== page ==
The central issue is: what do we do if and when students and parents decide that they can learn more effectively online than in the classroom? And, perhaps more importantly, what do we do when the education profession is convinced that online learning really can fulfil its long-promoted potential?

I took a straw poll in our office and asked: what are you currently learning, and where are you learning it from? One former primary head was learning to play classical guitar. His teacher? YouTube.

Another colleague was learning how to publish photos, using online Photoshop tutorials. Me? I was learning how to brew beer using an online guide, authored by a group of enthusiasts. The beer was nearly undrinkable, but the learning was easy.

The fact is that people were enjoying a positive online learning experience, and were making informed choices about what, how and when to learn.

None of this is news for people in schools and colleges. Students are using technology to support their learning and boost their personal productivity in ways that were unimaginable just a few years ago. And yet, we find ourselves in a position where the value of ICT in education, in spite of immense capital investment, remains under question.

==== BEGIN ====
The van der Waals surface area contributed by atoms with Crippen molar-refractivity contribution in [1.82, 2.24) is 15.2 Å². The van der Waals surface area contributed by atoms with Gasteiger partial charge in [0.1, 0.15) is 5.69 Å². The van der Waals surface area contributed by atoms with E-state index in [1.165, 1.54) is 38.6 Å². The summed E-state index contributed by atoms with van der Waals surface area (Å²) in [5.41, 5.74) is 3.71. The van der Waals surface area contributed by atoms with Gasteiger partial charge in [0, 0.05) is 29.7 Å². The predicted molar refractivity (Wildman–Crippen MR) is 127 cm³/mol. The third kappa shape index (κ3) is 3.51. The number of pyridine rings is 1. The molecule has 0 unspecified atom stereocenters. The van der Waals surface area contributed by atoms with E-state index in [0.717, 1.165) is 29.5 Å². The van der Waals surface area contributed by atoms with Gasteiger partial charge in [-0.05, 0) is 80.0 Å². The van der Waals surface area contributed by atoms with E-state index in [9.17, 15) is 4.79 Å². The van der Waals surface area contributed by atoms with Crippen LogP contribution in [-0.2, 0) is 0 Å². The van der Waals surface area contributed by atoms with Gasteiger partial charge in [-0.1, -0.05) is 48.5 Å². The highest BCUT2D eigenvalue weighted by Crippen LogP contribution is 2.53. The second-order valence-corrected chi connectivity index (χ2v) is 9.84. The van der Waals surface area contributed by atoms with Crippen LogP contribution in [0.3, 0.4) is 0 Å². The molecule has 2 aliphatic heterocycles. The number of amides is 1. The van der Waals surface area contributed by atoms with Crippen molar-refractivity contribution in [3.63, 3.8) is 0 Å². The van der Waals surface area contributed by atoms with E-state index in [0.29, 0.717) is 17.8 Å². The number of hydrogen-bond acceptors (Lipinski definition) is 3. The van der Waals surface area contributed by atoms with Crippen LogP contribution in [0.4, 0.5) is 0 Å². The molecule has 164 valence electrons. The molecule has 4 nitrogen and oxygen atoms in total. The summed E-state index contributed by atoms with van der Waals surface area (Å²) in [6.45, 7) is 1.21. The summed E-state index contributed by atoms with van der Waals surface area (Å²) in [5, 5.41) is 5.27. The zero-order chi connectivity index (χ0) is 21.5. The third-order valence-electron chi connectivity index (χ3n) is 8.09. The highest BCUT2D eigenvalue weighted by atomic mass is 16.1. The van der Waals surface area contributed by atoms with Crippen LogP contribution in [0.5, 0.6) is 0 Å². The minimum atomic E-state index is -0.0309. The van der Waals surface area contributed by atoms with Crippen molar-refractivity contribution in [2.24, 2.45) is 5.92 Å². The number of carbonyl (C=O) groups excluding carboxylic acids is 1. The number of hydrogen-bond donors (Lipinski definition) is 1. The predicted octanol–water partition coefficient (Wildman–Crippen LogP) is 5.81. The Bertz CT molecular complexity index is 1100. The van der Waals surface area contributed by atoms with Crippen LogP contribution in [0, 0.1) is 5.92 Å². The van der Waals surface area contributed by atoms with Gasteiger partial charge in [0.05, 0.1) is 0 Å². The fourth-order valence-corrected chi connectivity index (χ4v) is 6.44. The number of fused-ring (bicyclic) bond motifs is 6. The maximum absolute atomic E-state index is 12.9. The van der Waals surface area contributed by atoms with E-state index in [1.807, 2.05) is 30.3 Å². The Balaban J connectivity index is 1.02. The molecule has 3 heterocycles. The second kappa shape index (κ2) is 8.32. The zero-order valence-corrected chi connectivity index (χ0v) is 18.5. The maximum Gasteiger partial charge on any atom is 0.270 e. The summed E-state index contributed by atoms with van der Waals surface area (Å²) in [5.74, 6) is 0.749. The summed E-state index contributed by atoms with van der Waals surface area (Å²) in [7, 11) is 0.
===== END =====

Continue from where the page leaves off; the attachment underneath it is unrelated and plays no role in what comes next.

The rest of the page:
Perhaps we have shot ourselves in the foot. Much investment over recent years has focused on providing technology for teachers with laptops and interactive whiteboards at the head of the list. By substituting technologies, such as interactive whiteboards replacing traditional whiteboards, we have provided higher quality facilities and richer resources, but have we actually changed practice?

New technology has allowed lessons to become sharper and more focused, but students’ expectations have outpaced this improvement, fuelled by their daily experiences of gaming, mobile phones and social networking.

In the US, there is a relatively new phenomenon, the cyber-school. There are more than 150 entirely online schools in America, serving around 100,000 students – and it is growing.

They include well established and successful organisations such as PA Cyber in Pennsylvania with a current roll of around 9,000 students and a strong achievement record. The make-up of the student population is surprisingly diverse.